Is my fish tank fully cycled?

  • #1
So I got a new tank and before learning about the nitrogen cycle, I got 4 neon tetras a week after I got it. I planted a few live plants before I placed the fish in. It’s a 20 gallon tank.
I noticed initially my ammonia was at 1PPM, but then I realized I was getting the same result from the tap water.
About a week later I noticed an increase in ammonia to 2 PPM, and slight increase of nitrite to 0.25 PPM. I also remember Nitrate registering 5-10 PPM even before I registered any nitrite.
I continued to test everyday and continued to have elevated ammonia around 1-2PPM range, with nitrite at 0.25-0.5PPM. I did water changes every day about 30-50% of water. A week later, I’m registering 0PPM ammonia, and nitrite spiked to 5PPM plus. I increased water changes for a few days, but I could not get nitrite to go down for about a week. Then yesterday I read about using salt to help fish cope with nitrite exposure. So I added some, and quickly realized I may have added too much because the fish started gasping for air. I did two 50% water changes two hours apart to dilute the salt, and even with those water changes, I still ended up with somewhere between 2-5 PPM nitrite. I noticed an immediate improvement in fish behavior so I decided to stop messing around with the tank last night. I did one more water change this morning, and again registered 2-3PpM nitrite. Oddly I have always registered 10-30PPM nitrate during this whole process (starting a few days after I added fish).
Then suddenly, I get home today and test my water before my water change and everything is ZERO PPM! No ammonia, no nitrite, no nitrate! I even retested just to be sure. I also noticed my water was cloudy and it had an uglier smell. Has my tank completely cycled???

note: When I freaked out last night I was only testing ammonia and nitrite so I think the nitrate may have become very well diluted and didn’t register when I tested everything today.

side note: since I planted the plants, I have noticed 5 snails come out of nowhere, which I read could have traveled on the plants.

  • #2
Hi & welcome to the site. Just a few questions, 1. what are you testing with? 2. how long has the tank been set up? 3. what are you using to treat the water during water changes?

  • #3
The only way to know if the tank has cycled is to continue testing. Nitrites hanging on for a while and then suddenly "disappearing" is common in my experience. 1ppm ammonia in your tap water is a lot. I'd let it set in a bucket overnight with an air stone running before using in the tank.
  • #4
Do a 50%-70% water change. That should bring the ammonia to at least .5ppm. Then test in 12 hours. If ammonia and nitrite are at zero you are probably cycled. Continue testing for a few days.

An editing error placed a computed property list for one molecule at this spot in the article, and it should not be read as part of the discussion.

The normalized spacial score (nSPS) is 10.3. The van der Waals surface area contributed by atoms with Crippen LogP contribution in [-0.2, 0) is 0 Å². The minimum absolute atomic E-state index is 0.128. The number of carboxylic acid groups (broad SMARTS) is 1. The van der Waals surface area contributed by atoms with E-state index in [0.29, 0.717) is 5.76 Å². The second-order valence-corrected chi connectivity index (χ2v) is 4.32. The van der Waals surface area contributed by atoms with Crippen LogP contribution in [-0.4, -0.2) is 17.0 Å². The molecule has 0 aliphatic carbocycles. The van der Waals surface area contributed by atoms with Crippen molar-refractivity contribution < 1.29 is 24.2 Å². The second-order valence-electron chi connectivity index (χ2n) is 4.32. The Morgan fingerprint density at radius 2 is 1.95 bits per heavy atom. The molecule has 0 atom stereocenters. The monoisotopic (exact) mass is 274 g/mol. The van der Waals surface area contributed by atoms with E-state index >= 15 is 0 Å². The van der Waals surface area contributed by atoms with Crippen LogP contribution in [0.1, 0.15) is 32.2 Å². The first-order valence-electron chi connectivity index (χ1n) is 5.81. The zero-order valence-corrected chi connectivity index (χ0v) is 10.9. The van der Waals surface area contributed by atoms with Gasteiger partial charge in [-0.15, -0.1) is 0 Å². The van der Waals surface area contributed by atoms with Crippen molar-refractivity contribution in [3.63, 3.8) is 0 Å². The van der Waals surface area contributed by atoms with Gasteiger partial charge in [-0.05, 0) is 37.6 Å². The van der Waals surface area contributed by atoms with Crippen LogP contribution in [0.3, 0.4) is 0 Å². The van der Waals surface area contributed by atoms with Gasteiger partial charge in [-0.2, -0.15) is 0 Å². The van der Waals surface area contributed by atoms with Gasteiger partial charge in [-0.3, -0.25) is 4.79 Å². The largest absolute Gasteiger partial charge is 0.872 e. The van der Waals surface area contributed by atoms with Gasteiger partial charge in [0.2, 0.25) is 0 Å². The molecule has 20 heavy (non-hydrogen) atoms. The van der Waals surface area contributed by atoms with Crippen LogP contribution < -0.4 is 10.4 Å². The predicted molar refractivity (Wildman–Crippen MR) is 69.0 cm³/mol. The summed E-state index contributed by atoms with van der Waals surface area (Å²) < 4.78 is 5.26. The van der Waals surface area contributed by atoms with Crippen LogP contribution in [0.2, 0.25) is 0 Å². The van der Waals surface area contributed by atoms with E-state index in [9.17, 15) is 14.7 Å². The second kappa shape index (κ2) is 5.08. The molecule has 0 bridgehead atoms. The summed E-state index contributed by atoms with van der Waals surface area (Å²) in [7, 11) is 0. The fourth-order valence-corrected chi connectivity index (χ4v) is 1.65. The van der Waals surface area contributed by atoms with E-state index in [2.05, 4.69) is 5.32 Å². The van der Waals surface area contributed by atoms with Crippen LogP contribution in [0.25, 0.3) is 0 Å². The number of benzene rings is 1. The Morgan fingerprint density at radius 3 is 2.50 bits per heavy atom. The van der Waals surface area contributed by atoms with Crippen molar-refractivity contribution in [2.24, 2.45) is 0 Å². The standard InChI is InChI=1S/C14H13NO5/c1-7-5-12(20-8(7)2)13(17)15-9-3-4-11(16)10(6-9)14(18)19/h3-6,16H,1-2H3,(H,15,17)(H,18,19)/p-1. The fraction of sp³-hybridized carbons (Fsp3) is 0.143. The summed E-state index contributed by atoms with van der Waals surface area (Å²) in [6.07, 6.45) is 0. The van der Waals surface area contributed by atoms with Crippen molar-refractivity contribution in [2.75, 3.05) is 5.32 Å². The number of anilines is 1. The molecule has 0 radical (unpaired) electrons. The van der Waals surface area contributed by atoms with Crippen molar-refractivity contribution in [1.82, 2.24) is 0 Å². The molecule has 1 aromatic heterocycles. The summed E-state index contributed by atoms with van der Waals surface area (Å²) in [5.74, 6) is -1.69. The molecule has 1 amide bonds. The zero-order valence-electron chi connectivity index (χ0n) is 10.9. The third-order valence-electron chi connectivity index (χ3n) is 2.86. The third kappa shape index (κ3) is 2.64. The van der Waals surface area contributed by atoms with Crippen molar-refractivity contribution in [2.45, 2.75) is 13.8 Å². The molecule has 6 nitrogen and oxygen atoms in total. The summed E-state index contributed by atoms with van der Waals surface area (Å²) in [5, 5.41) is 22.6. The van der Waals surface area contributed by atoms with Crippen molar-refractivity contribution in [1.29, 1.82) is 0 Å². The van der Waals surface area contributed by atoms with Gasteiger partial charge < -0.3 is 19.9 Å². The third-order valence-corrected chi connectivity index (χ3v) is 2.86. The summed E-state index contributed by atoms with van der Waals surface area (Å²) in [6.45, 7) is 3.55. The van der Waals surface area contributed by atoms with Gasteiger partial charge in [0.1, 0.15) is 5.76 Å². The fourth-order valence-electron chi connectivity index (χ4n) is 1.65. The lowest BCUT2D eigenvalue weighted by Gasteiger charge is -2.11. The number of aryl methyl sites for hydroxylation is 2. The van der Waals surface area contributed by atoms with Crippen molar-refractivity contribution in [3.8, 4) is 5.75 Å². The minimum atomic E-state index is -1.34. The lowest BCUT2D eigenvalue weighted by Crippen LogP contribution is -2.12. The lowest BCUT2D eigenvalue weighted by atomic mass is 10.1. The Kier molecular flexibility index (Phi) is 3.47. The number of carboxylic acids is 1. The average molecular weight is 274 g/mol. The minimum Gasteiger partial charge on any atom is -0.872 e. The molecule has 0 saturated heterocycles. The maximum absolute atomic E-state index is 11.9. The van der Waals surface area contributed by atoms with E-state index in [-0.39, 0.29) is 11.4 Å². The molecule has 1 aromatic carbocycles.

Because of the ammonia in your tap water, you can set up your tank to be lightly stocked so that you only need do small water changes. This will prevent introducing a lot of ammonia each time you do a water change. Or maybe do 2 partial changes per week.

For example: If you test a cycled tank before a water change you should see 0 ammonia, 0 nitrite, and some amount of nitrate. With your tap water, a 50% water change will result in 0.5 ppm ammonia reading in the tank after the WC. 25% WC will result in 0.25ppm ammonia, which is easily handled by your biological filter, and should not be too much for your fish to handle.
  • #5
If you test your tap water, are you getting an ammonia test close to 1 ppm? If so, your water company is using chloramine as the disinfectant. Chloramine is a combination of chlorine and ammonia. If you use a water conditioner containing sodium thiosulfate, it will break the chloramine bond releasing chlorine and ammonia. It will then detoxify chlorine by reducing it to chloride ion. However, you will still have ammonia remaining. That is not an issue once your tank is fully cycled, but every time you do a water change, you will be adding ammonia to the tank.

Since you are doing a fish-in cycle, you do not need to add ammonia to your tank. Since your tap water contains ammonia, I suggest doing small (10%) water changes frequently rather than large (50%) water changes. Although any level of ammonia in a tank is considered harmful, levels over 1 ppm can even kill fish.

The toxicity of ammonia depends upon the pH of your water. If the pH is above 7.6, most of the ammonia will be in the toxic ammonia form. As the pH drops below 7.6, some of the ammonia will be in the ammonium ion form which is less toxic.

You might consider using a water conditioner such as Seachem Prime to treat your water. That is supposed to detoxify the ammonia for a short period until the nitrifying bacteria start to break it down into nitrite.

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